It turns out the school received a bomb threat! Thankfully it was around 4:30 so most of the 4,000+ students were gone. To their credit, the school took the threat quite seriously, pulled the alarms and had the place evacuated in 2 minutes. Shortly after the robo calls, my 14 year old son started getting texts from friends who were there. One was in the bathroom when the alarms went off. Another was at basketball practice. Many of the team kids had to hustle out into the brutal cold in basketball shorts, without coats or even wallets, cell phones or keys that were in their lockers.
As the alarms blared and the bomb squad, dogs, cops and fire departments all descended on the massive, castle like school that takes up a whole city block, it was apparent nobody was getting back in for belongings any time soon. Teachers made the rounds making sure everyone got calls out for rides home or money for busses. We're two miles west of the school and for a good hour we heard multiple sirens wailing and rushing by. Meanwhile we got a series of updates from the school, all basically stating that more info was to come, without telling us much of anything. Finally, around 9:20, the building had been thoroughly searched and was cleared for classes to resume today.
I spent hours last night combing social media and news for details. The prison time and penalties are so high for a bomb threat, I find it hard to believe a kid pulling a prank would risk it these days. But if the cops had any leads they were keeping it pretty quiet. I'm angry that someone would threaten my child and make kids fear for their lives and question the safety of their school. I'm furious someone would steal our teens' illusion of safety and replace it with threats of bodily harm. But with disaster drills, bomb threats, and mass shootings on campuses from elementary schools through colleges, an all too frequent reality, who am I kidding. They've already been feeling some niggling level of unsafe for years, or they're in denial.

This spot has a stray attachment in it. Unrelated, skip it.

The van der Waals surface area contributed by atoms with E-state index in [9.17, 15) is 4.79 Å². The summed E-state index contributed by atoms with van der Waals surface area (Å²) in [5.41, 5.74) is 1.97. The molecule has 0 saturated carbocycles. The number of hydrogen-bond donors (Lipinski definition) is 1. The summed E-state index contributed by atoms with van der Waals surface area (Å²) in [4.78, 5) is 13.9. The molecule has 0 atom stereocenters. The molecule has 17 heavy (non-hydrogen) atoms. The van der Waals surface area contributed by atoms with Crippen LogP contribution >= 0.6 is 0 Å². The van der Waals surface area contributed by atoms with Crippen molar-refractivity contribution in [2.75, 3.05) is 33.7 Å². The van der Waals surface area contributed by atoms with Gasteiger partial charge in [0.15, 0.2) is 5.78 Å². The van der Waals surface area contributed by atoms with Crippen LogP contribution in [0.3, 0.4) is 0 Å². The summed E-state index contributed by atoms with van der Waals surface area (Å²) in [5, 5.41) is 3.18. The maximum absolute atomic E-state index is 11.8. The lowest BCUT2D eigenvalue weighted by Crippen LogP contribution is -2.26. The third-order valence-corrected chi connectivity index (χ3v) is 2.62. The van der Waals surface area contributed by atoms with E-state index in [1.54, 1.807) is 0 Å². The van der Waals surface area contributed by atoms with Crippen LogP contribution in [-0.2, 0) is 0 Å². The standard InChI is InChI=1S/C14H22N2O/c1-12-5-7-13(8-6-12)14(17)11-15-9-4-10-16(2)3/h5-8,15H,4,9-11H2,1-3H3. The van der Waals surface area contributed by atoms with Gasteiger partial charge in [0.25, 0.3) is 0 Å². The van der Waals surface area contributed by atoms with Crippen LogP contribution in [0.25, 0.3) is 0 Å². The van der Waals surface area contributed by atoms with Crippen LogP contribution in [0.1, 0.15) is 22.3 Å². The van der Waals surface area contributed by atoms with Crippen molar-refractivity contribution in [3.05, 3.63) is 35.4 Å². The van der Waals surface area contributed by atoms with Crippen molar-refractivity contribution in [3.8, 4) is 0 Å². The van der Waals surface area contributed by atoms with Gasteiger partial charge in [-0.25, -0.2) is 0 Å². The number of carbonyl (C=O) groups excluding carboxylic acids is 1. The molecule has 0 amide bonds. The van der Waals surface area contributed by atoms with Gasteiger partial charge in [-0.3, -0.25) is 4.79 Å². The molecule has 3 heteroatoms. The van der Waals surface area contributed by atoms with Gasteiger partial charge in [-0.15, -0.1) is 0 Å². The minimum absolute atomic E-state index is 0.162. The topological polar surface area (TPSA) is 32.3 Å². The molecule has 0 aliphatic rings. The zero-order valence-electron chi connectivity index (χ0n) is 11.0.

Comments on Facebook and Twitter ranged from confusion and dismay to dark humor. Many kids expressed fear for their lives and an impromptu Facebook "event" was established for those vowing to skip school on Friday to join. Some kids quipped "Blow the sucker up. I hate that school" or teased that it was all a scam to get the kids to wear their IDs.
A bunch of people chimed in with disgust for the state of the world today, but as I searched for info on the unfolding events under the key words "Lane Tech bomb threat" I learned, to my surprise, that Lane allegedly has had a long and infamous history of bomb threats dating back at least to the 1950's and again in the mid 80's, if not more. Hopefully this one will be an empty threat as well. Aside from the huge student population, the building has priceless, historic WPA era paintings lining the halls and gorgeous architecture dating back to 1908.
I'll bet the gut reactions were similar each time, but in 2016 parents took to the internet to express fear and disbelief. Students' first hand evacuation stories began to surface. Loads of pleas for prayers popped up and urgent begging to a higher power for protection. Parents waffled in concern over whether to risk sending their kids to school in the morning or give things a few days to simmer down. I left that call up to my son who opted to go today.
His call made me proud that he didn't use this as an easy excuse for a 3 day weekend, or spiral into a neurotic, fear filled frenzy. Simultaneously, I almost wished he was more fearful, so I'd have an excuse to keep him close, and safe. What if the call last night was a warning of things to come, so kids would stay home. All the what ifs weighed me down. Was this really a false alarm? Is it over and all clear or is death and destruction looming?
Lane is one of the top schools in the city, full of Chicago's best and brightest. My son has 2 AP classes and a course load of junior level subjects, so every day counts and it's tough to catch up if you get behind. While we waited to hear if they'd be cancelling classes, and I scanned the internet trying to get a grip on the situation, my son kept doggedly doing his homework.
Today, as I dropped my son at school at 7am. I said "I love you. Have a good day." like I always do. But as the flashing blue lights of 2 police cruisers played across his face, even I heard a hint of fear in my voice. I told him how brave I thought he was, and how important it is not to let terror win. Then I watched as my son, with his heavy backpack and familiar hoodie on, disappeared into the building, with lights blazing in every room, and fervently hoped he'd be OK.
There is no ultimate safety, no airtight guarantee. Things happen in big cities, small towns and suburbs. Mass tragedies and mundane mishaps, lethal accidents and unexpected illnesses happen. Either we hide away and let the fear consume us or we go out and live our lives to the fullest.
I keep telling myself I do trust in the bomb dogs, cops and firemen to keep the kids and teacher's out of harm's way, and I choose not to live life from a place of fear. So today I sit home and hope no sirens break the silence. I hope for no calls. And I wait.
Nicely said Bonnie.ReplyDelete